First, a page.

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Levels of bacteria, fungi, and endotoxin in bulk and aerosolized corn silage.
Dutkiewicz-J; Olenchock-SA; Sorenson-WG; Gerencser-VF; May-JJ; Pratt-DS; Robinson-VA
Appl Environ Microbiol 1989 May; 55(5):1093-1099
Three samples of silage taken from the surface of a silo and from depths of 20 and 45 cm in the silo were studied for identification of the potential agents causing symptoms of organic dust toxic syndrome. The samples were examined by dilution plating before and after aerosolization in an acoustical dust generator. Aerosol samples were collected by liquid impinger and filter cassettes. The samples were examined for total aerobic bacteria, anaerobic bacteria, gram-negative bacteria, lactobacilli, listeriae, thermophilic actinomycetes, fungi, and endotoxin. Very high levels of total aerobic bacteria and fungi were found in the surface sample (up to 10(9) CFU/g in the bulk sample and up to 10(9) CFU/m3 after aerosolization), whereas the corresponding values from the deepest site were 100 to 50,000 times lower. Aspergillus fumigatus predominated among the fungi, whereas Bacillus and gram-negative organisms (Pseudomonas, Alcaligenes, Citrobacter, and Klebsiella species) prevailed among bacteria. Thermophilic actinomycetes occurred in numbers up to 10(7) CFU/g in the bulk samples, whereas anaerobic bacteria, lactobacilli, and listeriae were only few or absent. The concentration of endotoxin was high in the surface sample (up to 211.4 Endotoxin Units/mg) and about 200-fold lower in the sample from the deepest site. The results show that contact with dust from the surface of silage carries the risk of exposure to high concentrations of microorganisms, of which A. fumigatus and endotoxin-producing bacteria are the most probable disease agents.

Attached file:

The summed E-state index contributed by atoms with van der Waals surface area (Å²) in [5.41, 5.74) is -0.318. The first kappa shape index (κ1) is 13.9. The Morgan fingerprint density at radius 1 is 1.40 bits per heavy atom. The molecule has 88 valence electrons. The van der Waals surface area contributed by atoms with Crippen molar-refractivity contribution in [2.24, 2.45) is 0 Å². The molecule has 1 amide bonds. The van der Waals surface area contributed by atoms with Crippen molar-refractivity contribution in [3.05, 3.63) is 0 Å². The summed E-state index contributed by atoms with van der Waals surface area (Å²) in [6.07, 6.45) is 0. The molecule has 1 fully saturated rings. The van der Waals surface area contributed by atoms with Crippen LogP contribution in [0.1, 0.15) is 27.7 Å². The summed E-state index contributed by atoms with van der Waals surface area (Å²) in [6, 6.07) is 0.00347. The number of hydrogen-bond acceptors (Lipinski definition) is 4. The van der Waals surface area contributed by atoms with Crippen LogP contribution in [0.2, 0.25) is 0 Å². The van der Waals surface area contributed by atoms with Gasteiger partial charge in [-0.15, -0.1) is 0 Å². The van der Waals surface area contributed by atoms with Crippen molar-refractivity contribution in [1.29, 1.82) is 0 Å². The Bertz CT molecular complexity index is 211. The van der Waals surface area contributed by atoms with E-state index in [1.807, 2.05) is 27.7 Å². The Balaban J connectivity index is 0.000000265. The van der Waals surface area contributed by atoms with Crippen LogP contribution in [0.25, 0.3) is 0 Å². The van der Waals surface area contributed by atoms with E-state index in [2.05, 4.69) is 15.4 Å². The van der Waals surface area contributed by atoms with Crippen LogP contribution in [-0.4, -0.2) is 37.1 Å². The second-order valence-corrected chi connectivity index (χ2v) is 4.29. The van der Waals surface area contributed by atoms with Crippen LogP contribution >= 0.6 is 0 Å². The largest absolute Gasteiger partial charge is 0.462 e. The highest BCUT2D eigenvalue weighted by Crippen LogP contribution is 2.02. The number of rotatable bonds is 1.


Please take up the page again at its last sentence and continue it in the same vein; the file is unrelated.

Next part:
Endotoxins; Agricultural-products; Agricultural-workers; Agricultural-industry; Organic-dusts; Microorganisms; Aerosols; Aerosol-particles; Bacteria; Bacterial-dusts; Fungi
Jacek Dutkiewicz, Division of Respiratory Disease Studies, National Institute for Occupational Safety and Health, Morgantown, West Virginia 26505
Issue of Publication
Applied and Environmental Microbiology
Page last reviewed: March 11, 2019
Content source: National Institute for Occupational Safety and Health Education and Information Division